Just as a blueprint guides architects and engineers as they plan and build new structures, a "greenprint" acts a guide for a region's future sustainability.
The Mid-South Regional Greenprint Consortium is in the process of planning a long-term vision for the area's greenspaces, including parks, greenways, community gardens, stormwater management, and waterways. The consortium began the public-input phase of its planning process last week at a well-attended meeting at the Memphis Botanic Garden.
Funded by a $2.6 million grant from the federal office of Housing and Urban Development, Shelby County officials assembled the consortium in November 2011, but it is only now beginning to ask the public what it wants to see for the future of greenspaces in the four counties included in the greenprint — Shelby and Fayette in Tennessee, Crittenden in Arkansas, and DeSoto in Mississippi.
"The purpose of the greenprint is to connect these four counties through a greenspace network, but that network looks beyond recreation," said John Zeanah, program manager for the Mid-South Regional Greenprint and Sustainability Plan.
While the consortium is considering how people use parks and greenways for recreation, they're also looking at the future of transportation alternatives, environmental protection, public health, fair housing, community gardens, and ways that people can use walking and cycling trails to get to work and run errands. They're even looking at ways to increase ridership on bus systems in the region and how to make "blueways," a buzzword for navigable waterways, more accessible by adding docks.
The consortium has posted a survey on its website to gather information about what Mid-Southerners want to see in the greenprint plan, and its next public meeting — May 14th at the Landers Center — will feature breakout sessions designed to collect ideas and concerns from the public.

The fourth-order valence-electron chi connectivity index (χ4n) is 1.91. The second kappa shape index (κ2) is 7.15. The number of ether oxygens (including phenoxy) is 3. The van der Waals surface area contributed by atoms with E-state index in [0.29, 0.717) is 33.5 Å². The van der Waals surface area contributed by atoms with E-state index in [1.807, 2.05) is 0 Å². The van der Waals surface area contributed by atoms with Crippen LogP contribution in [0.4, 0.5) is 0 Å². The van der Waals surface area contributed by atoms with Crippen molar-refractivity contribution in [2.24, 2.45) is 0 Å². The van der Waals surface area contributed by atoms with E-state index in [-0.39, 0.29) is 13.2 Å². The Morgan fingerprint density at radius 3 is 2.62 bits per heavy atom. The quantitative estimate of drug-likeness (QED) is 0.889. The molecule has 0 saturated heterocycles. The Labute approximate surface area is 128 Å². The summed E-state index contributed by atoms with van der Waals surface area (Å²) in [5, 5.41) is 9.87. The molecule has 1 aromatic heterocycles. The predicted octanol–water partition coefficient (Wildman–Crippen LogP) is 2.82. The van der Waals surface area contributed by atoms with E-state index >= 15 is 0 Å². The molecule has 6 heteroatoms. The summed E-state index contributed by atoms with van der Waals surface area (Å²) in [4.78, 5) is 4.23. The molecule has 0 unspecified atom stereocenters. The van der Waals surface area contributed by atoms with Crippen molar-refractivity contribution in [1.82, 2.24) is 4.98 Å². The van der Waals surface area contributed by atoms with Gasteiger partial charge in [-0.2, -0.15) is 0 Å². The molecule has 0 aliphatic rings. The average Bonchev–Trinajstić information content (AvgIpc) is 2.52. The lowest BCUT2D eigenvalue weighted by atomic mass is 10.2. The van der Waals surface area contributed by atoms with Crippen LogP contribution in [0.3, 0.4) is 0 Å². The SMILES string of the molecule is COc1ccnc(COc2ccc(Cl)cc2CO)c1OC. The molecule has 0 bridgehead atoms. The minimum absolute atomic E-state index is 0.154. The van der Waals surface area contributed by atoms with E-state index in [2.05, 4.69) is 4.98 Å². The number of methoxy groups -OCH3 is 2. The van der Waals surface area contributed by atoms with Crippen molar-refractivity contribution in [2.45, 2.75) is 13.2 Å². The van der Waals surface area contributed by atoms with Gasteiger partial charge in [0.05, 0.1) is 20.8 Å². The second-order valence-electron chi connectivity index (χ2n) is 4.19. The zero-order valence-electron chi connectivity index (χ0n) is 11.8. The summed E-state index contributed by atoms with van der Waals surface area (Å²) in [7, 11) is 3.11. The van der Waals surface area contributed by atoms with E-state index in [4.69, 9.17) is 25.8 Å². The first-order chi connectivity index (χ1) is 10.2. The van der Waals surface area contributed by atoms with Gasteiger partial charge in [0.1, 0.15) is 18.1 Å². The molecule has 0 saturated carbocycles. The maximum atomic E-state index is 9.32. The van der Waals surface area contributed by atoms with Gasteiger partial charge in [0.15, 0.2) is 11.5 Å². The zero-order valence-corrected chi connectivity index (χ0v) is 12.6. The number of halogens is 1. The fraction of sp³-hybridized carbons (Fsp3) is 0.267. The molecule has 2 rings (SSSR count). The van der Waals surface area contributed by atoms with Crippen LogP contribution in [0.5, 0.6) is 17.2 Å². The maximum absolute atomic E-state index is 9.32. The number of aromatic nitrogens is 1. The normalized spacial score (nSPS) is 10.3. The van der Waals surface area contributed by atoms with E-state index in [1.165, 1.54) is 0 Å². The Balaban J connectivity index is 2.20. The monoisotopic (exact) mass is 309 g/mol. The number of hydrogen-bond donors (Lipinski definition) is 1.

Because the funding for the plan is coming from HUD, the consortium is also looking into a fair-housing assessment.
"HUD wants to see where our concentrations of poverty and segregation are and where our areas of high opportunity are, like large employment centers or areas of large public investment," Zeanah said. "Then we'll be looking at how we can make connections between communities of low-income residents and high-opportunity areas."
In other words, they'll be looking at how to use walking trails and bike lanes to connect high-poverty areas with companies that employ a lot of people from those areas.
The finished plan, due by January 2015, will be massive. And since the grant only covers planning and not implementation, each aspect of the plan will have to find funding before it can become reality. But Zeanah said having this plan in place will give the region an edge.
"When money comes down for projects, whether from a foundation or local, state, or federal funds, and they're asking for applications, we're not starting from scratch," Zeanah said. "This plan gives us more of a competitive chance to get some implementation funds by being further along in the process."